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There will be miles of queues at major ports within 24 hours if the UK and EU fail to agree on access for hauliers after Brexit, the RHA has warned
By Jon Chapple on 25 May 2018
A ‘hard’ Brexit that sees Britain crash out of the EU with no deal on road haulage would be catastrophic for the European live music industry, leading to gridlock at ports such as Dover and Calais and major tours grinding to a halt, UK hauliers have warned.
More than 10,000 trucks per day pass through the Strait of Dover with no vehicle checks other than passport control, according to Richard Burnett, chief executive of the Road Haulage Association (RHA). That number has tripled since 1993, and it’s crucial for the touring business that hauliers continue to enjoy permit-fee travel on both sides of the English Channel, says Burnett.
“Using Calais as an example, if you’re going to have to check every truck and it takes two minutes to check, you’re going have 17-mile tailbacks within 24 hours,” he tells IQ.
Worse still, Burnett reveals that non-EU trucks with clean paperwork typically take about three hours – not two minutes – to clear customs, illustrating the scale of the problem facing hauliers and the industry as a whole after 29 March 2019.
In addition to the standard international operator’s licence, hauliers working in the European Union also require a ‘community licence’ which gives access to all 28 EU member states, and also allows transit through to non-EU nations. British drivers are currently automatically part of this community through the UK’s EU membership.
Britain’s current ECMT quota is 1,224… enough to last a day and a half
However, warns the RHA, when the UK leaves the union “we forfeit our right to be part of this community”, and hauliers wishing to avoid time-consuming customs checks will need to fall back on multilateral ECMT permits, which are allocated to the UK on a quota basis. (This, says the association, is the British government’s current contingency plan in the event of a ‘no-deal’ scenario.)
Britain’s current quota is 1,224 – enough to last all of a day and a half.
In addition to the obvious disruption to concert tours, Burnett says such a scenario could cause untold damage to the UK trucking and freight sector, which is regarded as among the best in the world.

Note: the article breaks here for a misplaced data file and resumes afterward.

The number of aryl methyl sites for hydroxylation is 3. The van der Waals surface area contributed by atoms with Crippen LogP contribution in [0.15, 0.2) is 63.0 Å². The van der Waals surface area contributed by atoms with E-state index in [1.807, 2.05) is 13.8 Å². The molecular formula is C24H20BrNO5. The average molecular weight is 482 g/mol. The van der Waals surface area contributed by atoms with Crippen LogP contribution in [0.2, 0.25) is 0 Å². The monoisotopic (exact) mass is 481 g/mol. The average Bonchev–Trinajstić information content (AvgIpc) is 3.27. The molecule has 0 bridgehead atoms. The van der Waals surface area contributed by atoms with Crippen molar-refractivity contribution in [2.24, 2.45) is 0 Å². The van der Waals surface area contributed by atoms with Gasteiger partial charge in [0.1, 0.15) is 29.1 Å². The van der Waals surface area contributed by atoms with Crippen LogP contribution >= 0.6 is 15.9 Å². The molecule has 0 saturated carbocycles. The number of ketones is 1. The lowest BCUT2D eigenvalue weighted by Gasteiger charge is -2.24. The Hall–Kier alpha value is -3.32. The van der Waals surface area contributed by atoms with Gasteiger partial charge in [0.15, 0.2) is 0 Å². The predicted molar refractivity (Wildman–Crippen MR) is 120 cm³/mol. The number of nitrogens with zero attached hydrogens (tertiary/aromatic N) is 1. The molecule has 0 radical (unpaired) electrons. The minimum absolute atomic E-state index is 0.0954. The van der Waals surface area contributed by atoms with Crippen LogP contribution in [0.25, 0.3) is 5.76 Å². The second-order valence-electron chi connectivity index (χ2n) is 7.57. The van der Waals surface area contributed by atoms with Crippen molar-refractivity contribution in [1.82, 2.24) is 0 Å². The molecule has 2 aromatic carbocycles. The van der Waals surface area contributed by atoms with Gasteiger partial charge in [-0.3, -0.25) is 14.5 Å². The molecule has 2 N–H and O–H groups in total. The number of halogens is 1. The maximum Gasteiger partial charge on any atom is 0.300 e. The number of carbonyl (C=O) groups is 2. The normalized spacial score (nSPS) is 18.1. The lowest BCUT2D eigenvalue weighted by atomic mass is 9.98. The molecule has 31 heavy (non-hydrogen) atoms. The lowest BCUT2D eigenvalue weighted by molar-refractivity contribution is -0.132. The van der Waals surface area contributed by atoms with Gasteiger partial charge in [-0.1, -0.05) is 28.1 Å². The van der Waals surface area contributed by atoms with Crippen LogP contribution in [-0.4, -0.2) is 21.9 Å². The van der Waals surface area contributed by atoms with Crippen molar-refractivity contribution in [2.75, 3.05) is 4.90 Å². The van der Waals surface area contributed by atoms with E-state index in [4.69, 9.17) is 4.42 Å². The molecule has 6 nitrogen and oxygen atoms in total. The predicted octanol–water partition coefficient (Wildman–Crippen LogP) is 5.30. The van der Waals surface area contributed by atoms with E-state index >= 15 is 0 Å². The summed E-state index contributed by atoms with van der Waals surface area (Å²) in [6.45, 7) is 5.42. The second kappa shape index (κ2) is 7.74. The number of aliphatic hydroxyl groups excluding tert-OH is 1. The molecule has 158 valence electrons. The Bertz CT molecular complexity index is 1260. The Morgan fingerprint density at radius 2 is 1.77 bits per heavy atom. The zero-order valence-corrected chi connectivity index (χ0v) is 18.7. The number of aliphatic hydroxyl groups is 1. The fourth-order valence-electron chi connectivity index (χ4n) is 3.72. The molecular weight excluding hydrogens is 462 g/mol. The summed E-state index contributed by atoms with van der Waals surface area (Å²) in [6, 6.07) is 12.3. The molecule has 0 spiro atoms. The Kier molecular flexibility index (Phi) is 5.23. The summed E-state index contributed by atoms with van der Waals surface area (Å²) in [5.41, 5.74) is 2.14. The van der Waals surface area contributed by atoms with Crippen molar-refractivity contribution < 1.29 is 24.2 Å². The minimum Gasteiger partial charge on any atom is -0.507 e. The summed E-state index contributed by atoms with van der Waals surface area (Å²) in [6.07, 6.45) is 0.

“Many major artists fly in their gear from around the world, then load up in British hauliers to move their concert gear into Europe,” he says. “These British hauliers are big names, and trusted experts in their field.
“It’s essential for them that there are no delays at hard borders for the UK supply chain – and even more critical for the music industry, which is working to extreme timescales and deadlines.”
While the RHA, says Burnett, is in “constant dialogue” with the British government to fight for the interests of its members, it appears to be making little headway: “The impression I get at the moment is that the secretary of state for transport has shrugged his shoulders and said, ‘Well, if we can’t get more permits, we’ll just have to let more European hauliers in,” he explains.
“There are so many question marks over the negotiations, and the clock is ticking”
Reached for comment, a spokesperson for the Department for Transport (DfT) tells IQ the government is confident it can secure a mutually beneficial deal for the road haulage sector post Brexit.
“We are confident that the UK and the EU can reach a positive deal on our future partnership, as this would be to the mutual benefit of both the UK and the EU,” reads a statement from the DfT. “As the prime minister set out in her Mansion House speech, we want to protect the rights of road hauliers to access the EU market and vice versa.”
Burnett, however, says the industry has “no confidence” in the government’s position, and another person close to the situation dismisses the statement as being “the normal rhetoric that I’d expect from both Number 10 and the DfT”.
“The industry is nervous,” Burnett concludes. “We still have no idea what’s going to happen. “There are so many question marks over the negotiations – are we in or out of the Customs Union, for example – and the clock is ticking.
“What is clear is that nothing’s changed. We’re very close to government, and we’ve been sharing lots of information – saying to them that we need to have exactly the same thing [permit-free access for hauliers] going forward. But we’re not getting any confidence at the moment that they are any closer to finding a solution.”
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